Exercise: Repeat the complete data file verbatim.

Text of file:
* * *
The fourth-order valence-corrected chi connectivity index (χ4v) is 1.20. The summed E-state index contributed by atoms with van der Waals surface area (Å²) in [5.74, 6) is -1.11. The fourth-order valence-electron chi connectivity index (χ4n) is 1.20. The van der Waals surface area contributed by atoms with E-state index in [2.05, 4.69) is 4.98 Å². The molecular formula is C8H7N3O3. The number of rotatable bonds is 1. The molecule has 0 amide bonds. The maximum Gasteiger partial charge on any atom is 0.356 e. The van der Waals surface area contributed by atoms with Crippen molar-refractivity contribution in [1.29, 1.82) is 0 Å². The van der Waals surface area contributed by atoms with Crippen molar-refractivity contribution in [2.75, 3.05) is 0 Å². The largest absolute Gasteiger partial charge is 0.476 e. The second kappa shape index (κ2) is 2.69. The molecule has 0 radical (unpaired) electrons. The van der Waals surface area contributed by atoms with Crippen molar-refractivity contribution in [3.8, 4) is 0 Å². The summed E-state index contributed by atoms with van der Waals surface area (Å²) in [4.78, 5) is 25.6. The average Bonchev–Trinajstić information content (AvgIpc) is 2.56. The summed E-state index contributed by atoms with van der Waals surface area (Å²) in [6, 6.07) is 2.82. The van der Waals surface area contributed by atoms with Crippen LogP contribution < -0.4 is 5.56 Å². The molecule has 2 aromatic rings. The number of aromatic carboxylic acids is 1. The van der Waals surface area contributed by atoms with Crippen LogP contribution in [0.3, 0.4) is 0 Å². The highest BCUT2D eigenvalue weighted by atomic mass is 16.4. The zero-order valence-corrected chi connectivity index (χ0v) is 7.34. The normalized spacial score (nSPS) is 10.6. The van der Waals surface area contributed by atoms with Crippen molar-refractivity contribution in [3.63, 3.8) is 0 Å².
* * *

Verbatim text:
The fourth-order valence-corrected chi connectivity index (χ4v) is 1.20. The summed E-state index contributed by atoms with van der Waals surface area (Å²) in [5.74, 6) is -1.11. The fourth-order valence-electron chi connectivity index (χ4n) is 1.20. The van der Waals surface area contributed by atoms with E-state index in [2.05, 4.69) is 4.98 Å². The molecular formula is C8H7N3O3. The number of rotatable bonds is 1. The molecule has 0 amide bonds. The maximum Gasteiger partial charge on any atom is 0.356 e. The van der Waals surface area contributed by atoms with Crippen molar-refractivity contribution in [1.29, 1.82) is 0 Å². The van der Waals surface area contributed by atoms with Crippen molar-refractivity contribution in [2.75, 3.05) is 0 Å². The largest absolute Gasteiger partial charge is 0.476 e. The second kappa shape index (κ2) is 2.69. The molecule has 0 radical (unpaired) electrons. The van der Waals surface area contributed by atoms with Crippen molar-refractivity contribution in [3.8, 4) is 0 Å². The summed E-state index contributed by atoms with van der Waals surface area (Å²) in [4.78, 5) is 25.6. The average Bonchev–Trinajstić information content (AvgIpc) is 2.56. The summed E-state index contributed by atoms with van der Waals surface area (Å²) in [6, 6.07) is 2.82. The van der Waals surface area contributed by atoms with Crippen LogP contribution < -0.4 is 5.56 Å². The molecule has 2 aromatic rings. The number of aromatic carboxylic acids is 1. The van der Waals surface area contributed by atoms with Crippen LogP contribution in [0.3, 0.4) is 0 Å². The highest BCUT2D eigenvalue weighted by atomic mass is 16.4. The zero-order valence-corrected chi connectivity index (χ0v) is 7.34. The normalized spacial score (nSPS) is 10.6. The van der Waals surface area contributed by atoms with Crippen molar-refractivity contribution in [3.63, 3.8) is 0 Å².